A popular, open source, 3D printing slicer software named Slic3r is written in Perl. I need to make a small change to the source code for a university project, but I'm completely unfamiliar with Perl.

Here's a nice image of what dual extrusion would look like. Essentially, when you change nozzles/materials, you create problems. You need a wipe tower to get rid of drool on the nozzles, and you must deal with reheating/cooling and other time-consuming tasks.

That's why all slicing programs I know of try to minimize extruder changes. For example, if layer 3 and layer 4 require both materials, then layer 3 will print extruder/material 1, then extruder/material 2. On layer 4, you will print extruder 2, then extruder 1.

However, I need to always print in the same order as the extruder numbers; every layer should start with extruder 1, then extruder 2, then 3, etc.

I believe I've found the important code snippet in the Slic3r source code. It is in lib/Slic3r/Print/GCode.pm, also on Github here, starting on line 622.

Here's the code:

    # tweak extruder ordering to save toolchanges
    my @extruders = sort { $a <=> $b } keys %by_extruder;
    if (@extruders > 1) {
        my $last_extruder_id = $self->_gcodegen->writer->extruder->id;
        if (exists $by_extruder{$last_extruder_id}) {
            @extruders = (
                grep $_ != $last_extruder_id, @extruders,

I guess @extruders is just a list that can be [1], [1, 2], [1,2,3] or more. I would like to modify this block so that we always write the extruder commands in numerical order (1,2,3).

If you want more details about the Why?, I'd be glad to tell you more than you ever wanted to know about FFF printing, printed heat exchangers, and more.

EDIT In fact, commenting out the if statement worked perfectly. After recompiling, slic3r works just fine, and the Gcode appears to be correct. Therefore, I guess this is the only place in the software that the order is mentioned. The Slic3r code with this change is available on my fork at Github in case anybody ever runs into this same problem. Thank you, zdim, for the feedback!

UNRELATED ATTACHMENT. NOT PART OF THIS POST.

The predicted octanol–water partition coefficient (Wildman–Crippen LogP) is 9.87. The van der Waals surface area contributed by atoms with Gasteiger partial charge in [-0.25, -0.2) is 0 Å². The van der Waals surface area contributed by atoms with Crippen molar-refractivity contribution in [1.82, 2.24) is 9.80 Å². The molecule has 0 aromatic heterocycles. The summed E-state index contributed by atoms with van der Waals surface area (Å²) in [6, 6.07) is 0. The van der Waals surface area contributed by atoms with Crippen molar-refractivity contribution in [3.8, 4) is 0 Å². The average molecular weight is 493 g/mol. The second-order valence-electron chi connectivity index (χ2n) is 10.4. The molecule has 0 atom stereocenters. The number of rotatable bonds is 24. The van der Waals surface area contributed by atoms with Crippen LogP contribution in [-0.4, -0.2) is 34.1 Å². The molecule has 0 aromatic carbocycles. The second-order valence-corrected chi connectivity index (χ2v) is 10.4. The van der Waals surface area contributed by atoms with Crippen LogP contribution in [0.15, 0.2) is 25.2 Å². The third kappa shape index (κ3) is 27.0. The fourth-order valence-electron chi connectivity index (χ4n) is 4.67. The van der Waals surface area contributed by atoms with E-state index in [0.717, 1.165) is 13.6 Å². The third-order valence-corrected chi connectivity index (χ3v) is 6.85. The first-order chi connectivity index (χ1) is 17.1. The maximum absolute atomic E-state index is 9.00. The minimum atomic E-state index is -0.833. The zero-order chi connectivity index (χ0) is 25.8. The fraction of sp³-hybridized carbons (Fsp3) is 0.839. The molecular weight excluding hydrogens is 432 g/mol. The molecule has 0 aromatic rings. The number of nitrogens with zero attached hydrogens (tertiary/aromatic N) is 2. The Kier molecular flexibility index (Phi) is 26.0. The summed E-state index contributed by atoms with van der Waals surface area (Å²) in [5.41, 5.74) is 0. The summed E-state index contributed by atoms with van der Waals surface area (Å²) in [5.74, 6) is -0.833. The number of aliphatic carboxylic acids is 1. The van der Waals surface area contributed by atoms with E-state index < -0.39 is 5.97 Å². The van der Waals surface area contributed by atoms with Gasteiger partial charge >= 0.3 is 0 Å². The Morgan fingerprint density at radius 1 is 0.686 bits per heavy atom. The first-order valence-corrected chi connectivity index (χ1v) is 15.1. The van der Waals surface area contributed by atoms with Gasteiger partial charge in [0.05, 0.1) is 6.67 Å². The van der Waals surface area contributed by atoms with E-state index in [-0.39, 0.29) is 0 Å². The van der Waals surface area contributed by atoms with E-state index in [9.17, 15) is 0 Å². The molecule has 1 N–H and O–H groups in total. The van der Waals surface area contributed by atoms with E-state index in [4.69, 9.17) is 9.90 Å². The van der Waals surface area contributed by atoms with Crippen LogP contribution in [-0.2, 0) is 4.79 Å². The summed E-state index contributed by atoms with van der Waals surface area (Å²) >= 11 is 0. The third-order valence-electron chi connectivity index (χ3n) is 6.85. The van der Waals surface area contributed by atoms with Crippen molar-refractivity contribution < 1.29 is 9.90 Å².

• I appreciate your detailed explanation about "extruders" but it's not clear to me what you need to do with that code. The @extruders contains the keys of %by_extruder which are sorted so (1,2,..) order (of keys) is there already. This is modified by moving that one particular $last_extruder_id to the front of @extruders (if it exists). So what do you need to do to this? – zdim Aug 16 '17 at 20:48
  • I wasn't sure if the extruder list is already always sorted. If that's the case, then I guess I can just remove the whole if statement and that's the solution? I want to always print (1,2,3), and never (2,1,3), (3,2,1), or (3,1,2). – pedro pablo león jaramillo Aug 16 '17 at 20:52
  • Ah, OK. The sort { ... } LIST applies the criterion in curlies to pairs of elements of LIST in succession. The elements are available as $a and $b. So sort { $a <=> $b } LIST says to sort the LIST by comparing elements numerically (the <=> operator). (This is a bit simplified and in a slightly imprecise language.) So yes, @extruders contains a list of numbers that have been sorted numerically. This presumes that the keys being sorted are indeed plain numbers. Then the if statement moves that one to front. So yes, get rid of it if you don't want that. – zdim Aug 16 '17 at 20:55
  • 1
    Ok, that makes sense. I will try to rebuild the software and hope there aren't other places that need a change, and that I haven't broken anything. – pedro pablo león jaramillo Aug 16 '17 at 20:58
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    In general, slicing and path layout are quiet complex. In a dual headed print even more so. Odds are the existing implementation already does a very good job at head management. You are better off telling your slicer to build a tower, and wipe between layers. 3dprinting.stackexchange.com is also available. – EvilTeach Aug 16 '17 at 21:01

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